Data type conversion error with linked table in Access to SQL Server 2005

I am currently running a macro, where you select a directory, and it produces the entire directory listing including path, file name, file type, date created, and file size into a table in access.  I linked this table to a table in SQL Server 2005.  It was working fine, however, when it came across a .exe file with a file size of ~30,009,000,000, I received an error "data type conversion error", at the point in the code where it assigns the record size (rs("fileSize")=filName.size).  In debugging it, I know the number that won't get inserted, so I tried converting it to a string and inserting it that way, but got the same error.

I tried doing this in just Access, and it inserted fine into an Access table, so I think it has to do somehow with SQL Server.

Also, I changed the data type to varchar(255) and varchar(max), and converted the file size to a string, and it still would give me the same error.

Finally, I divided it by 100, and that seemed to make it small enough to fit.  However, I want the actual file size, and I have no idea why it is that I can't insert a string of this size into my linked table.  As I said, it works fine in just Access, but won't insert properly into my SQL Server linked table.

Any thoughts?
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THis is a brute-force work-around but, since it loads the data into an Access table okay, why not pull it into an Access table as a staging table and then, in the macro, run an append/insert query to copy it inot the SQL Server table.  (I's ugly and a kludge but it will probably work. ;-)
In the mean time, how are you getting the data that you are inserting into the table.  I know that you said you are "running a macro" but that is rather vague . . . what exactly are you executing to get the data?  It may be that the datatype that is being returned is somewhat variable depending on the size of the file.  If so, it may be that the large file size is being returned as a datatype that doesn't have an implict conversion to the datatype you are trying to store it in.
lew105Author Commented:
here is a link where I found the vba.

I'm not sure how to explain how I'm getting the data, but it's fairly simple in this code.  I don't have Access on my Mac, but can point out the specific part tomorrow morning if you're having trouble
Sql maxium Integer size = 2,147,483,647
Sql maximum BigInt size = 9,223,372,036,854,775,807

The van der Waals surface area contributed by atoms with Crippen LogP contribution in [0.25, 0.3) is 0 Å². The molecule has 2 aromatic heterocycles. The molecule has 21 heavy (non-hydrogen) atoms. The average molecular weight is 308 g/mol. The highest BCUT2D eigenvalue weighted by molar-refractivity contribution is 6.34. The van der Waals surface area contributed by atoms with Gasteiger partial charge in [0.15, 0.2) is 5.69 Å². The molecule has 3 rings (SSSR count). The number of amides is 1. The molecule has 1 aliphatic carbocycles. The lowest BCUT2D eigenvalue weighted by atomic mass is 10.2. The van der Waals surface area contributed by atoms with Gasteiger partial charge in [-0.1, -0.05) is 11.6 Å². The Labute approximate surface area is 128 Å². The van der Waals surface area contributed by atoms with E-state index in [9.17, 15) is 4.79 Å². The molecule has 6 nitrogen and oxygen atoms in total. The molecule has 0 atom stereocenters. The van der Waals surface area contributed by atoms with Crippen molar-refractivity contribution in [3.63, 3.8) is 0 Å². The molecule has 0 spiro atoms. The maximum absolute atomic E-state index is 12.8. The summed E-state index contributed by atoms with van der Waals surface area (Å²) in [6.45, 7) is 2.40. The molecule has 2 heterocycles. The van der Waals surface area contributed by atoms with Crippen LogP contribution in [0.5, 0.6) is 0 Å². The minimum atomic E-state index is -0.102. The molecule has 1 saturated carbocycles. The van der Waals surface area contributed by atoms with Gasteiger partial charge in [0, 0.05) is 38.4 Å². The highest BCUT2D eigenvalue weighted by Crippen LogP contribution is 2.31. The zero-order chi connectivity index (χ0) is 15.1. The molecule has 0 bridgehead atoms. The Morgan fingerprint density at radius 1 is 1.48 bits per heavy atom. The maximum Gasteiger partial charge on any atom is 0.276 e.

If the SQL data field's data type is set to Int change it to BigInt
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lew105Author Commented:
I tried big Int, as well as converting it to string and making the field varchar(max).  Both returned the same error.
The ~ may be the problem.  Can you adjust the value in the macro?  I think you had the right idea in dividing by 100 or maybe 1000, but it probably needs to be done before it gets to the table level.
lew105Author Commented:
I apologize.  I just used the '~' b/c I don't know the exact size but it was somewhere around 30 billion
lew105Author Commented:
I get the error on the line:
rs.Fields("fSize") = filFile.Size

Runtime error '3421': Data Type Conversion Error

In debugging, filFile.size =  30009720876

Set fsoSysObj = New Scripting.FileSystemObject
    Set fdrFolder = fsoSysObj.GetFolder(strDir)
' Lets get the files from the base directory
    For Each filFile In fdrFolder.Files
                rs.Fields("fName") = filFile.Name
                rs.Fields("fDir") = strDir
                rs.Fields("fSize") = filFile.Size
                rs.Fields("fDate") = filFile.DateLastModified
                rs.Fields("fType") = filFile.Type
  Next filFile

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Is rs.AddnEW using an Access table or SQL table?

What if you"fSize") = filFile.Size/1000 just to see if you could get it to work?

Or, what if you converted filFile.Size to a string...and do it on the right side of --- rs.Fields("fSize") = filFile.Size
lew105Author Commented:
I figured it out.  Basically, I had to set this up properly and re-link the table.  Just changing the data type in SQL Server is not enough.  You also have to refresh the link. Thanks

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I had forgotten about that.  You are right.  With SQL tables linked to Access, data type changes in columns do not show up until you relink.  Sorry we didn't help you think of that sooner.  Glad you figured it out.
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